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Woman released from prison thanks to Kim Kardashian West is now working to help free others

Alice Marie Johnson using platform to advocate for criminal justice reform

MIAMI – Alice Marie Johnson was sentenced to life in prison, plus 25 years, without the possibility of parole.

"I was told I would only leave prison as a corpse — that I would take my last, dying breath in prison," Johnson said. "But, I'm here now, and I'm breathing."

Johnson served 21 years of a life sentence for a first-time, nonviolent drug conviction.

She said three previous requests for clemency were denied. But an unexpected advocate heard her story.

"She tweeted out, this is so unfair," Johnson said. "Seven days later, the world watched as I ran across the street into the arms of my family and friends."

The "she" Johnson was referring to is Kim Kardashian West. At Kardashian West's urging, President Donald Trump commuted Johnson's sentence in June 2018.

"No one expected that I would be granted clemency under the new administration," Johnson said. "I think that's a signal for all of us: No matter who's in office, we've got to keep fighting."

Johnson sat down with Local 10 News' Layron Livingston inside Dragonfly Thrift Boutique in Miami's Little Havana neighborhood.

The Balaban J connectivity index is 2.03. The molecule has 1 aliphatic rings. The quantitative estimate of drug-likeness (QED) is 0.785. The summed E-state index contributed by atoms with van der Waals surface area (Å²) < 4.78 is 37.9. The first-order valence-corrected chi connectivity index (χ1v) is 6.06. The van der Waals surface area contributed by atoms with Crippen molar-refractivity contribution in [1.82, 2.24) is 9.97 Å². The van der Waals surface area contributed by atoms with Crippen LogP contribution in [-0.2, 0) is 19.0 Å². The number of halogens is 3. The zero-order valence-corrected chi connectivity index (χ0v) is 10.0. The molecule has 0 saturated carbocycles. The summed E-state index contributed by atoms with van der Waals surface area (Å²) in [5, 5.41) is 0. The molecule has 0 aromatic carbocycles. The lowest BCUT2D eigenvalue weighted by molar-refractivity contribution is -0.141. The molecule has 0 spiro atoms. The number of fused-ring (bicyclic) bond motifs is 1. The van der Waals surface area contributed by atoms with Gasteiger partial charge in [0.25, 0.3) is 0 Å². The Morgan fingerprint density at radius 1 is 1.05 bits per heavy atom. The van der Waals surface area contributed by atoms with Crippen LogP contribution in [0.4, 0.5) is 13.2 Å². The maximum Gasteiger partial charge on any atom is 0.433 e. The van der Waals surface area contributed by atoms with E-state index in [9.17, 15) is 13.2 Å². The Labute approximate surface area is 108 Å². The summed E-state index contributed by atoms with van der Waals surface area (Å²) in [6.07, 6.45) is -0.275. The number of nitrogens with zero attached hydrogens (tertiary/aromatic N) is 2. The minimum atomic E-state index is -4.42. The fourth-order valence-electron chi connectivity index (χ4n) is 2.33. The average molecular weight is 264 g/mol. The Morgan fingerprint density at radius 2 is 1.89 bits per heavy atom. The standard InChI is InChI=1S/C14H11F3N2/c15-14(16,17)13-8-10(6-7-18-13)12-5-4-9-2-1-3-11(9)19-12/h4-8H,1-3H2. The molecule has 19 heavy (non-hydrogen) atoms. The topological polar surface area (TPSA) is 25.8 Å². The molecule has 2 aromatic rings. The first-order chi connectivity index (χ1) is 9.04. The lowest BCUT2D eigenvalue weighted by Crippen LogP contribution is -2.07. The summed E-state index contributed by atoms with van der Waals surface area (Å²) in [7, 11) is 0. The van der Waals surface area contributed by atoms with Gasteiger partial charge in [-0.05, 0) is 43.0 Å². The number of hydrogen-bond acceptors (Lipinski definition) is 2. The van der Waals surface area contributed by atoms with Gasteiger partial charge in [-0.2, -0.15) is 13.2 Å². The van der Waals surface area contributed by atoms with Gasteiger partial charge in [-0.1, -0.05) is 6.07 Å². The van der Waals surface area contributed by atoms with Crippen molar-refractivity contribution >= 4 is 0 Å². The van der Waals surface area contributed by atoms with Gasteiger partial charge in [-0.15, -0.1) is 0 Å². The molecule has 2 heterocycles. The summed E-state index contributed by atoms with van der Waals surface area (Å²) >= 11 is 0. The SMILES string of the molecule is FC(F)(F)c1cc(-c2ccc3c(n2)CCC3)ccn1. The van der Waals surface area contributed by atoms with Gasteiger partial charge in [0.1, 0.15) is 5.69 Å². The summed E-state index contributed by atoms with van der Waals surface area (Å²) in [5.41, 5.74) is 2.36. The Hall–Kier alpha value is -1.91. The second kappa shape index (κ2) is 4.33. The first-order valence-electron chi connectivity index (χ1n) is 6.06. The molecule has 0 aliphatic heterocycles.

The store not only supports, but is *operated by formerly incarcerated women. 

"This gives them a resume — that pride of having honest work, getting honest pay," Johnson said.

She is now using her platform to share her second-chance story. She wrote a memior entitled "After Life." The foreword was written by Kardashian West.

"I represent the faces of the women that you don't see," Johnson said. "I represent the voices of the women you will not hear unless I speak on their behalf." 

Johnson is also an activist for criminal justice reform. We spoke with her a day before she was scheduled to speak at the ReformHer Symposium, organized by the New Florida Majority and Dignity Florida. The symposium is one of a series of events across the state that discuss criminal justice reform from the perspective of women's rights. 

"How many other ‘Tammy's stories' are there out there that you've never even heard about," Johnson said, recalling how Tammy Jackson, a former pregnant Broward County inmate with a mental illness, gave birth in isolation while in Broward County custody.

"Sometimes we've got to get mad, we've got to get angry, and let that anger turn into something positive to fuel change," Johnson said. "Everyone, to me, has the right to be treated with dignity and respect."

When asked if she had anything to say to President Trump a year after her own pardon, Johnson had one request: "Release some more people. Let some more of my sisters go home. Let some more of my brothers go home."


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